It's becoming Africa's Singapore or Bangladesh, says Luigi Malvestio, the director of Taiwanese garment manufacturer Lesotho Fancy Garments Group in Maseru.
Taiwanese investors - mostly in the rag trade - already employ between one-fifth and one-quarter of Lesotho's workforce.
Malvestio told an UN Conference on Trade and Development (Unctad) earlier this year that with the right government policies and investor decisions, the textile industry could expand its labour force to 1 million in a few years - employing nearly half of Lesotho's population.
Already Lesotho is the largest exporter in sub-Saharan Africa to the US under the African Growth and Opportunity Act (Agoa), which gives African exporters preferential access to the US, especially for textiles. Lesotho is producing about half of the garments sold to the US from sub-Saharan Africa.
Nearly 3 million pairs of jeans or chinos and even more T-shirts and other knitted garments are being manufactured a month, mainly in Taiwanese factories in Lesotho, destined for famous US chainstores such as Gap, Walmart, Target and Sears Roebuck, or bearing labels such as Levi's.
Though there are Taiwanese garment factories in South Africa, most investors say they prefer Lesotho for three main reasons.
The labour unions are much less aggressive and, officialdom is much more helpful about providing investors with work permits to bring in Taiwanese.
Thirdly, Lesotho is classified as a least developed country, so garment manufacturers based there are allowed to source their fabric from anywhere in the world and still enjoy duty-free access to the US under Agoa.
In South Africa manufacturers have to source higher-priced fabric from the US or from Africa.
In about 60 Taiwanese factories in Lesotho, about 50 000 Basotho are earning an average of R600 to R900 a month - about the same as a South African domestic worker. But at least they have jobs.
Even though many of the Taiwanese entrepreneurs lost their factories and even their homes when they were targeted during political riots in 1991 and 1998, most have stayed on.
Like Tony Yen, the chairman of the Africa Taiwanese Chamber of Commerce, almost all live across the border in Ladybrand and commute to their Maseru factories.
Taiwan's chief representative in South Africa, Du Ling, says the big difference with Lesotho is that the government is far readier to give investors work permits to bring in skilled foreign workers
"That's why many companies are moving to Lesotho," Ling says.
But if Lesotho is attracting investment now because of its favourable position under Agoa, that will end in September next year, when it will also have to source its fabric from the rest of Africa or from the US.
However, several major Taiwanese garment manufacturers are gearing themselves up for that change by embarking on what they call "vertical integration operations". In laymen's terms, they are building factories that will spin, weave and die denim and other fabrics, supplying their own garment factories with African fabric and thereby qualifying for Agoa benefits.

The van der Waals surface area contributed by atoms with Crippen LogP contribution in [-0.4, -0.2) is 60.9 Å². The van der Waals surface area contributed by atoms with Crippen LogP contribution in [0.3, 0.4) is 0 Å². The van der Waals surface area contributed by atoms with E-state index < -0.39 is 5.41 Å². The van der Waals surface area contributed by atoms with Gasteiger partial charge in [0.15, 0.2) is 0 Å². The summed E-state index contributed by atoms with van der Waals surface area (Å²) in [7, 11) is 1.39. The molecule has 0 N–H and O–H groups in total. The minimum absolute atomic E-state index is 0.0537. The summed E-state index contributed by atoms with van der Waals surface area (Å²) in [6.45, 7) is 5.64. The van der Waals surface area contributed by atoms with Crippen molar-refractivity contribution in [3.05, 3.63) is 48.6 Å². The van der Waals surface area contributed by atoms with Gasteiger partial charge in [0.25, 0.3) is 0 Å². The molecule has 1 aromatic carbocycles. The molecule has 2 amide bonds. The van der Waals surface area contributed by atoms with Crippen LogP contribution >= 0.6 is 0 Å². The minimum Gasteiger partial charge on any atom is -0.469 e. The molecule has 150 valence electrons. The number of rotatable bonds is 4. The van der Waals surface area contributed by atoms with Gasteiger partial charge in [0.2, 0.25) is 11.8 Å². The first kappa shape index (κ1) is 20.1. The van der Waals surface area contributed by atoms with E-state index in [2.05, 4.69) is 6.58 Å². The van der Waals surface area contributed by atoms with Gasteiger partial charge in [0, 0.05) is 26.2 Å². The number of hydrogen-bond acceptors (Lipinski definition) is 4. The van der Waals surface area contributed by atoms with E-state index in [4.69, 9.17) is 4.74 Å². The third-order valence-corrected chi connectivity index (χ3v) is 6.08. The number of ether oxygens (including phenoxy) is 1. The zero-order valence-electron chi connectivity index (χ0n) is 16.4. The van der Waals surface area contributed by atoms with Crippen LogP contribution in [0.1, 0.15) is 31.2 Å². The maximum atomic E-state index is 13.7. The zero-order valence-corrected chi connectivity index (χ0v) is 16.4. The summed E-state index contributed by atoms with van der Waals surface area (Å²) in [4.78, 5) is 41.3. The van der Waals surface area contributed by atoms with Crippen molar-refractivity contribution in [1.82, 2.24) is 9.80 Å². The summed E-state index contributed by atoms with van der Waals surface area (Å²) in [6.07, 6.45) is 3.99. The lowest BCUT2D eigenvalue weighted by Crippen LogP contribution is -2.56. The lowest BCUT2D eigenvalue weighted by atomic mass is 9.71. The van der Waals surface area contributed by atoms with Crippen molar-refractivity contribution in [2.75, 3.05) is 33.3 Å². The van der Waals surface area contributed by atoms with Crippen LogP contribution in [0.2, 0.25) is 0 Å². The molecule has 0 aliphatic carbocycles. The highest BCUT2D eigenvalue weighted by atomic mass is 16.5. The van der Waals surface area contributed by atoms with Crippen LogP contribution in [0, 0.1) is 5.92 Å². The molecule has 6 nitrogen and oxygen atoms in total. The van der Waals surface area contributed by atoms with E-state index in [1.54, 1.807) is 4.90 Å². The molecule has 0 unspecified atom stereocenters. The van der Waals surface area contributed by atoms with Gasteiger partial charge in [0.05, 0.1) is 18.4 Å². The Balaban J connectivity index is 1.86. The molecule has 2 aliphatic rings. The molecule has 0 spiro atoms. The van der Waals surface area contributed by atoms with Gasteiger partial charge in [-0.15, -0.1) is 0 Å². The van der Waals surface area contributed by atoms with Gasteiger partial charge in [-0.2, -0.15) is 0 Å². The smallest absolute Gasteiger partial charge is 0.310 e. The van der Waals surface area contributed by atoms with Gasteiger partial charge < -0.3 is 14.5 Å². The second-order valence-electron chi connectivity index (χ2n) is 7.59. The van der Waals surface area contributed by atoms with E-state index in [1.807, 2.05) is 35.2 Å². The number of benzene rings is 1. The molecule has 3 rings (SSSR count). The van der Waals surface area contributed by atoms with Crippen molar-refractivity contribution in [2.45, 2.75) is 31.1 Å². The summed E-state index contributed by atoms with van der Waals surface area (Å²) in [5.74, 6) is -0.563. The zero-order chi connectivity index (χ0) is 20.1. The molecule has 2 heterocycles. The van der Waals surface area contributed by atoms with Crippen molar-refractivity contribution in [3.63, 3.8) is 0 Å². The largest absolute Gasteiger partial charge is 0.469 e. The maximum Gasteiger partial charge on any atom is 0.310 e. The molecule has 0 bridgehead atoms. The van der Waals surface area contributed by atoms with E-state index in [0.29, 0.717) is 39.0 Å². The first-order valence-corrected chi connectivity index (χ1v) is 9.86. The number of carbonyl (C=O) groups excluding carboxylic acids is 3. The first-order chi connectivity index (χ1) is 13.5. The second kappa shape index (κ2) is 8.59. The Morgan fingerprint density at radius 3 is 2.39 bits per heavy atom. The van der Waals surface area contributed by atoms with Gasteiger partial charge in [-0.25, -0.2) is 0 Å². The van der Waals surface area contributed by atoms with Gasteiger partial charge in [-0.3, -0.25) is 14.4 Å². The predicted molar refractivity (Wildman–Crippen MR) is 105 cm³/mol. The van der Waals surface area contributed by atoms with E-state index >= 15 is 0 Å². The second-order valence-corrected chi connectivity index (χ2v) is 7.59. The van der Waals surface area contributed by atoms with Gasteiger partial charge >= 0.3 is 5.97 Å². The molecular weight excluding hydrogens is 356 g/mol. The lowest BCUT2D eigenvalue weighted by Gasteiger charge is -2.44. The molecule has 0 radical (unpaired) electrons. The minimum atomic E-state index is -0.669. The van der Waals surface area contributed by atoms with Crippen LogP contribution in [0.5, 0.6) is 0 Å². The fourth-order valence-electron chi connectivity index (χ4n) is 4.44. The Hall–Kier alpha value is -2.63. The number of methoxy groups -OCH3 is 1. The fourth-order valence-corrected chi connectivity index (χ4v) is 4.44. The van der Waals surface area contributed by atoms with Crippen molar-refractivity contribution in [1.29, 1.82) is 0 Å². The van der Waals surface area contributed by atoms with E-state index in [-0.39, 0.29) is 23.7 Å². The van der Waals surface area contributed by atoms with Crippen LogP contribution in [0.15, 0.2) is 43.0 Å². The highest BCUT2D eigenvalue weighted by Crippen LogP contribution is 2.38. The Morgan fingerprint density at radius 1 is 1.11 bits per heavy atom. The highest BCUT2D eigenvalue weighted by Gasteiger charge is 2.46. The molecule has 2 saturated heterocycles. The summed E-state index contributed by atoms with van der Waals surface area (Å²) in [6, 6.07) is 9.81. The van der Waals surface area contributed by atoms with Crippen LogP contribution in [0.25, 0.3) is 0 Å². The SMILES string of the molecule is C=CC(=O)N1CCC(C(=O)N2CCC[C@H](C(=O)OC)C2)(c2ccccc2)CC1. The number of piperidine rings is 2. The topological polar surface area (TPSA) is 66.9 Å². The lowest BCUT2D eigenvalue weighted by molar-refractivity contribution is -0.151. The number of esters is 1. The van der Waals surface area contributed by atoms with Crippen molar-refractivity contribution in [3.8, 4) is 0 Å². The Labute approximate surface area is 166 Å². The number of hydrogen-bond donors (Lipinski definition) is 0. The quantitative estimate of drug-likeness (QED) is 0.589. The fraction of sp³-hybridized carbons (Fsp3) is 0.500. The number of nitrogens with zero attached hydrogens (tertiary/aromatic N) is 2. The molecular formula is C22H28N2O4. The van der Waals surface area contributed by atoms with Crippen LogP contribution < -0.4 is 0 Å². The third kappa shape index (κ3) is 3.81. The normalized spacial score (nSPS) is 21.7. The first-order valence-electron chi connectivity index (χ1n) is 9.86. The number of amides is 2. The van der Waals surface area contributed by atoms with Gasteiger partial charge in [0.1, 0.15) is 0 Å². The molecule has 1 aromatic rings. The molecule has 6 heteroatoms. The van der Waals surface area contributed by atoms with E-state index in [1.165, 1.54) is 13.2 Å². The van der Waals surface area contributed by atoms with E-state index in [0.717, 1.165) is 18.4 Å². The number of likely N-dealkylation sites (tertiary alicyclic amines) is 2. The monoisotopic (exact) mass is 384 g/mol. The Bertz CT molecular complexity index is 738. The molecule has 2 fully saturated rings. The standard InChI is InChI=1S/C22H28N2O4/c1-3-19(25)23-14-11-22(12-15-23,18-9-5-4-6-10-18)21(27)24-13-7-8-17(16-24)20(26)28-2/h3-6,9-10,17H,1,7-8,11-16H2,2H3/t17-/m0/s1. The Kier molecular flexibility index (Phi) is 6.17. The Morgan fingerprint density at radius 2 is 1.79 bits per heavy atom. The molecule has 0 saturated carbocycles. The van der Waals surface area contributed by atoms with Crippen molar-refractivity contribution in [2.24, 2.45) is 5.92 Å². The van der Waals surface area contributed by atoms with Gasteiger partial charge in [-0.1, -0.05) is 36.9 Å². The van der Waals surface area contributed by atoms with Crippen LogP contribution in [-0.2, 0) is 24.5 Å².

For example, Lesotho Fancy Garments Group, which already has an investment of nearly $7 million in Lesotho, employing over 3 000 workers and producing 1.38 million garments a month, is now planning to increase the investment to $50 million, mainly by building its own fabric mill.
The Nien-Shing Group, the largest investor in Lesotho, which concentrates on jeans and employs 7 000 people, is also going the vertical integration route by making its own denim.
It now has three factories, producing more than 1 million pairs of jeans a month. It is building a fourth and fifth, eventually boosting its total investment in Lesotho to $2 billion in an operation that will employ 15 000 people, says Eric Chao, who is in charge of the company's Lesotho garment operation.
In Malvestio's report to Unctad he said Lesotho was at the crossroads.
If it made the right decisions and went fully into vertical integration, it could reach $2 billion a year in exports to the US - up from the present $400 million - and create a total of 1 million jobs - half of Lesotho's population.
These workers and entrepreneurs would not only be directly involved in garment manufacture but also associated industries such as packaging.
"This will also open the door to the Basotho people to become entrepreneurs as the large firms subcontract work to smaller businesses to make buttons and other accessories. That's how Bangladesh did it," he says.
He says the Lesotho government has already played a part by relaxing the granting of work and residence permits for foreign technicians, by cutting down on red tape for exporting samples, leasing land free or for big discounts, and allowing investors to open foreign exchange accounts to level out fluctuations in the exchange rate.
"I believe that the textile industry in Lesotho can create a Lesotho free of unemployment," he says.
August 5, 2003